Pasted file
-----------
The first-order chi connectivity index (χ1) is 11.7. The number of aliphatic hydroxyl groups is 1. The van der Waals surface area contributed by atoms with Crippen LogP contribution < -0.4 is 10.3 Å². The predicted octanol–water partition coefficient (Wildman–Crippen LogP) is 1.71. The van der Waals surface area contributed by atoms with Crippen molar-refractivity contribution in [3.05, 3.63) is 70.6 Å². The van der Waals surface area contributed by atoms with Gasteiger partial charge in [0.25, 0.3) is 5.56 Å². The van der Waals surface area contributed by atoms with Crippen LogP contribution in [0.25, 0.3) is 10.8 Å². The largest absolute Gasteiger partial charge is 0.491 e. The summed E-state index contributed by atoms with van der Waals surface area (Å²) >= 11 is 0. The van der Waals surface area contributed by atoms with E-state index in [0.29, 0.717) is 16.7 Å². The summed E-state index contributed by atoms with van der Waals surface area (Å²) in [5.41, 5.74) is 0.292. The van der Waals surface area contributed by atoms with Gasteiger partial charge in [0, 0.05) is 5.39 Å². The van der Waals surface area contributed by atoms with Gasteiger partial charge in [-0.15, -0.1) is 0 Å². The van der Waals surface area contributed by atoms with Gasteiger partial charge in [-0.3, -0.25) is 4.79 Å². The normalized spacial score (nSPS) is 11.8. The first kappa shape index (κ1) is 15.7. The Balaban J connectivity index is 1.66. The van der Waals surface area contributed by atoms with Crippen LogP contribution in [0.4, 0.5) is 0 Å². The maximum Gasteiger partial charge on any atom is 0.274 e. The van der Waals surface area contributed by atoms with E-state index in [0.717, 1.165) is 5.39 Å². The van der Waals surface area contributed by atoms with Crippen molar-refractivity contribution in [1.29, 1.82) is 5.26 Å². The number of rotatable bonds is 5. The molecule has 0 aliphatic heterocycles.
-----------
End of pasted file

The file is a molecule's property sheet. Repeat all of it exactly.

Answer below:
The first-order chi connectivity index (χ1) is 11.7. The number of aliphatic hydroxyl groups is 1. The van der Waals surface area contributed by atoms with Crippen LogP contribution < -0.4 is 10.3 Å². The predicted octanol–water partition coefficient (Wildman–Crippen LogP) is 1.71. The van der Waals surface area contributed by atoms with Crippen molar-refractivity contribution in [3.05, 3.63) is 70.6 Å². The van der Waals surface area contributed by atoms with Gasteiger partial charge in [0.25, 0.3) is 5.56 Å². The van der Waals surface area contributed by atoms with Crippen LogP contribution in [0.25, 0.3) is 10.8 Å². The largest absolute Gasteiger partial charge is 0.491 e. The summed E-state index contributed by atoms with van der Waals surface area (Å²) >= 11 is 0. The van der Waals surface area contributed by atoms with E-state index in [0.29, 0.717) is 16.7 Å². The summed E-state index contributed by atoms with van der Waals surface area (Å²) in [5.41, 5.74) is 0.292. The van der Waals surface area contributed by atoms with Gasteiger partial charge in [0, 0.05) is 5.39 Å². The van der Waals surface area contributed by atoms with Gasteiger partial charge in [-0.15, -0.1) is 0 Å². The van der Waals surface area contributed by atoms with Gasteiger partial charge in [-0.3, -0.25) is 4.79 Å². The normalized spacial score (nSPS) is 11.8. The first kappa shape index (κ1) is 15.7. The Balaban J connectivity index is 1.66. The van der Waals surface area contributed by atoms with Crippen LogP contribution in [0.4, 0.5) is 0 Å². The maximum Gasteiger partial charge on any atom is 0.274 e. The van der Waals surface area contributed by atoms with E-state index in [0.717, 1.165) is 5.39 Å². The van der Waals surface area contributed by atoms with Crippen molar-refractivity contribution in [1.29, 1.82) is 5.26 Å². The number of rotatable bonds is 5. The molecule has 0 aliphatic heterocycles.